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shall deal in a moment with the interesting clash between him and my right hon. Friend the Member for Epsom and Ewell (Mr. Hamilton). I am grateful for the tribute that the hon. Member for Denton and Reddish (Mr. Bennett) paid to the Cheshires who are his constituents. If I may, I shall write to him about his points about the pay office in Glasgow, which are primarily a constituency interest. I thank him for his contribution to the debate.

My right hon. Friend the Member for Epsom and Ewell made his first speech from the Back Benches for 11 years. He said in his resignation statement on 10 June, which I thought was a skilful blend of humour and loyalty, that his ministerial post from which he retired at his own request was one of the best jobs in Government. If I may return the compliment, I think that the Government were fortunate to have in that job for the past few years one of their best men. He gave us a timely reminder that defence is not an economic island isolated from the pressures of the economy in general or the public sector borrowing requirement. Defence tasks consist of the imperative, the desirable and the optional. One need only turn to the White Paper and read defence tasks 1, 2 and 3 to find that that is so. Yes, there must be limits.

There was an interesting debate, to which I shall perhaps return on Monday, between my hon. Friend the Member for Upminster and my right hon. Friend the Member for Epsom and Ewell. The Select Committee does the job of defence reporting without financial responsibility and therefore, in a sense, has an easy task. It is easy for a slightly financially unworldly note to creep into such reports. Where to draw the line and where to get value for money is a profound theme and I shall refer to it later as it runs with several other speeches. Finally, may I say what good sound sense my right hon. Friend the Member for Epsom and Ewell spoke about Bosnia.

I was grateful for the tribute that the hon. Member for Fermanagh and South Tyrone (Mr. Maginnis) paid to the security forces in Northern Ireland. I listened carefully to his constructive thoughts on the effects of the amalgamation and particularly to his point that recruits are badly needed for the officer corps. I know that my hon. Friend the Minister of State for the Armed Forces will heed those points carefully and we shall take note of them.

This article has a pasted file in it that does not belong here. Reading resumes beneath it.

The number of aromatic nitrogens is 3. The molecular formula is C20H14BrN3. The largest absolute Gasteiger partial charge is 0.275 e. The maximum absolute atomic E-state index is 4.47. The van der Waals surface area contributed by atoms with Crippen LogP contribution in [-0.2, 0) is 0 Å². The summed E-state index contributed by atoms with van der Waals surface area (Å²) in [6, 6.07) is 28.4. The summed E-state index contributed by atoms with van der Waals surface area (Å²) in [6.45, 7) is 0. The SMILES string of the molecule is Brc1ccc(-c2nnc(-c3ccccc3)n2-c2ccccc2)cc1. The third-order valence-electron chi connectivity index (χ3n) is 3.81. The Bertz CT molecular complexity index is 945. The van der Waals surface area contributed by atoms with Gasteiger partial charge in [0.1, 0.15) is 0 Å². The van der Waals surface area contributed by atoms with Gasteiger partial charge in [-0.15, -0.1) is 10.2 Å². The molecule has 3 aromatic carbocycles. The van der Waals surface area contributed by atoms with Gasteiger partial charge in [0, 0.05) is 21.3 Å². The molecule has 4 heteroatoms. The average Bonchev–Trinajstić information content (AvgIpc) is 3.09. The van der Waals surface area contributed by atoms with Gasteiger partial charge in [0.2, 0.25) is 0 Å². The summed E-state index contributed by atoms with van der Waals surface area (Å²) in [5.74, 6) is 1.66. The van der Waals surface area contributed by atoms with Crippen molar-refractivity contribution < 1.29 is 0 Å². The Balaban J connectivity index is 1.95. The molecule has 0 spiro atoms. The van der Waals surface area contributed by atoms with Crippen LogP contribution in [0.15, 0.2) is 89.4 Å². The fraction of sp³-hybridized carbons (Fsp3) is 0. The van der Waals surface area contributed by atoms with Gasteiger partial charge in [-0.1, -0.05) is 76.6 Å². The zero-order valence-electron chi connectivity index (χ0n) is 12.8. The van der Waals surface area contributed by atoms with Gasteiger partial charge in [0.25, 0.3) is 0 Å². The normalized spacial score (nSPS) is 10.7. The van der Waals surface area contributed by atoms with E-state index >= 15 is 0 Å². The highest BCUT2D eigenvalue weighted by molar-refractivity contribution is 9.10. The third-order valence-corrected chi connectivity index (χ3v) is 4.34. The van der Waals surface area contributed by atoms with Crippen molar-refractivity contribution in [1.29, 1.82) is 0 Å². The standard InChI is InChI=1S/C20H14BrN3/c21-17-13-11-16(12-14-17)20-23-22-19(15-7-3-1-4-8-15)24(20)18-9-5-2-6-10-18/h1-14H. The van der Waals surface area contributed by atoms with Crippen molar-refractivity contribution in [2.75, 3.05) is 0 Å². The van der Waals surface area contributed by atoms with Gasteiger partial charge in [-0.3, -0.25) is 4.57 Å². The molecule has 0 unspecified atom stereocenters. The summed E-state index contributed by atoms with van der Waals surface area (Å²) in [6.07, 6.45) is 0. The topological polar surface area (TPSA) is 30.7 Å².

I was moved by the tribute that my hon. Friend the Member for Staffordshire, South (Mr. Cormack) paid to the dedication and professionalism of the Staffords, and he is rightly proud and pleased that they have been reprieved. I listened carefully to his analysis of the situation in the former Yugoslavia. He has shown consistency and great moral courage in his parliamentary stance. I have not always been able to agree with him. All of us are uneasy and unhappy about the dilemma that has faced the international community and we are profoundly distressed at our inability to bring peace to the killing fields of this civil war.

I agree with my hon. Friend that we must make one more effort to negotiate, but beyond that the new military strategy for the former Yugoslavia is very difficult territory indeed, as he recognised. He made me blush with his tributes to Nixon and he conjured up ghosts, but I was not able to hear a clear strategy that will be acceptable to the House and to the country, which is where we differ. The hon. Member for Angus, East (Mr. Welsh) wants to scrap regimental amalgamations in Scotland. I am

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afraid that we cannot follow him down that path, but my hon. Friend the Minister of State for the Armed Forces will have heard his strong views.

Mr. Welsh : Will the Minister give way?

Mr. Aitken : I have only five minutes and I am trying to cover everyone who has spoken.

My hon. Friend the Member for Blaby (Mr. Robathan) seemed to be under the strange illusion that we are conducting our deliberations by stealth and behind closed doors. He used a vivid phrase about butchery behind closed doors. To use a military metaphor, I think that he went slightly over the top. Far from there being any stealth, we have, not counting defence questions, discussed the matter in the House on no fewer than 32 occasions since last year. That includes three single service debates, the debate on the defence industry, this two-day debate and 12 Adjournment debates. We shall try to answer his wide-ranging points in due course, but I am afraid that I cannot accept his thesis that we are doing butchery behind closed doors and that a valued national asset is being destroyed. My hon. Friend the Member for Canterbury (Mr. Brazier) chided me for my optimism about the diminution of the threat, as I perceived it, from having visited former East Germany. I beg to differ with him on that point. There has been a great change in the strategic environment, which affects enormously our defence and readiness posture. Our defence posture for many years was based on the notion that the Soviets were coming, and now they are not. Our reserve forces, our state of readiness and the level of our procurement are influenced very much by that thought.